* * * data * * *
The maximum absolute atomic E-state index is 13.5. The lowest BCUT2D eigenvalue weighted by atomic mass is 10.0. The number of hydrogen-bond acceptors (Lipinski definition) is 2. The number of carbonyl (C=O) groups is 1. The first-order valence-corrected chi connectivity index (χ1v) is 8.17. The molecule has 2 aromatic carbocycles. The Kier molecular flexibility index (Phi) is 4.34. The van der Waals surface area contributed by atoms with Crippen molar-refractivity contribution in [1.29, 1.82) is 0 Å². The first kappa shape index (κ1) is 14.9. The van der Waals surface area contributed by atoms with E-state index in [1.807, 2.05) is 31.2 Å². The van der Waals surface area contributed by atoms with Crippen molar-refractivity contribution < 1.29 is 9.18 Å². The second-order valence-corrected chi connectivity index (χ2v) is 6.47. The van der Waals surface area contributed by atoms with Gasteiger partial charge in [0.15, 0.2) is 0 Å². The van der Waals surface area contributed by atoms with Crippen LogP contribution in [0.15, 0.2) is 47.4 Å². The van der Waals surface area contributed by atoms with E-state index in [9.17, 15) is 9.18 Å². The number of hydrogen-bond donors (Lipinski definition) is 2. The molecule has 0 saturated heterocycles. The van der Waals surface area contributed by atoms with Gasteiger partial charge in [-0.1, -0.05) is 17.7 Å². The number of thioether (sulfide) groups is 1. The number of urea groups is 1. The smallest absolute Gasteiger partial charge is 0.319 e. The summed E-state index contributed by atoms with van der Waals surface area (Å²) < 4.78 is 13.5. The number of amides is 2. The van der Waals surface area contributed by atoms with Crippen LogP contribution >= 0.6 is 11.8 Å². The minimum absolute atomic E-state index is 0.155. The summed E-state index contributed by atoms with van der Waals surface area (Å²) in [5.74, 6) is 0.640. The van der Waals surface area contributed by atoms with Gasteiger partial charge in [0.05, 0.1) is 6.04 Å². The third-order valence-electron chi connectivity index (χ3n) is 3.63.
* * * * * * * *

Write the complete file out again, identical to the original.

The maximum absolute atomic E-state index is 13.5. The lowest BCUT2D eigenvalue weighted by atomic mass is 10.0. The number of hydrogen-bond acceptors (Lipinski definition) is 2. The number of carbonyl (C=O) groups is 1. The first-order valence-corrected chi connectivity index (χ1v) is 8.17. The molecule has 2 aromatic carbocycles. The Kier molecular flexibility index (Phi) is 4.34. The van der Waals surface area contributed by atoms with Crippen molar-refractivity contribution in [1.29, 1.82) is 0 Å². The first kappa shape index (κ1) is 14.9. The van der Waals surface area contributed by atoms with E-state index in [1.807, 2.05) is 31.2 Å². The van der Waals surface area contributed by atoms with Crippen molar-refractivity contribution < 1.29 is 9.18 Å². The second-order valence-corrected chi connectivity index (χ2v) is 6.47. The van der Waals surface area contributed by atoms with Gasteiger partial charge in [0.15, 0.2) is 0 Å². The van der Waals surface area contributed by atoms with Crippen LogP contribution in [0.15, 0.2) is 47.4 Å². The van der Waals surface area contributed by atoms with E-state index in [9.17, 15) is 9.18 Å². The number of hydrogen-bond donors (Lipinski definition) is 2. The molecule has 0 saturated heterocycles. The van der Waals surface area contributed by atoms with Gasteiger partial charge in [-0.1, -0.05) is 17.7 Å². The number of thioether (sulfide) groups is 1. The number of urea groups is 1. The smallest absolute Gasteiger partial charge is 0.319 e. The summed E-state index contributed by atoms with van der Waals surface area (Å²) < 4.78 is 13.5. The number of amides is 2. The van der Waals surface area contributed by atoms with Crippen LogP contribution >= 0.6 is 11.8 Å². The minimum absolute atomic E-state index is 0.155. The summed E-state index contributed by atoms with van der Waals surface area (Å²) in [5.74, 6) is 0.640. The van der Waals surface area contributed by atoms with Gasteiger partial charge in [0.05, 0.1) is 6.04 Å². The third-order valence-electron chi connectivity index (χ3n) is 3.63.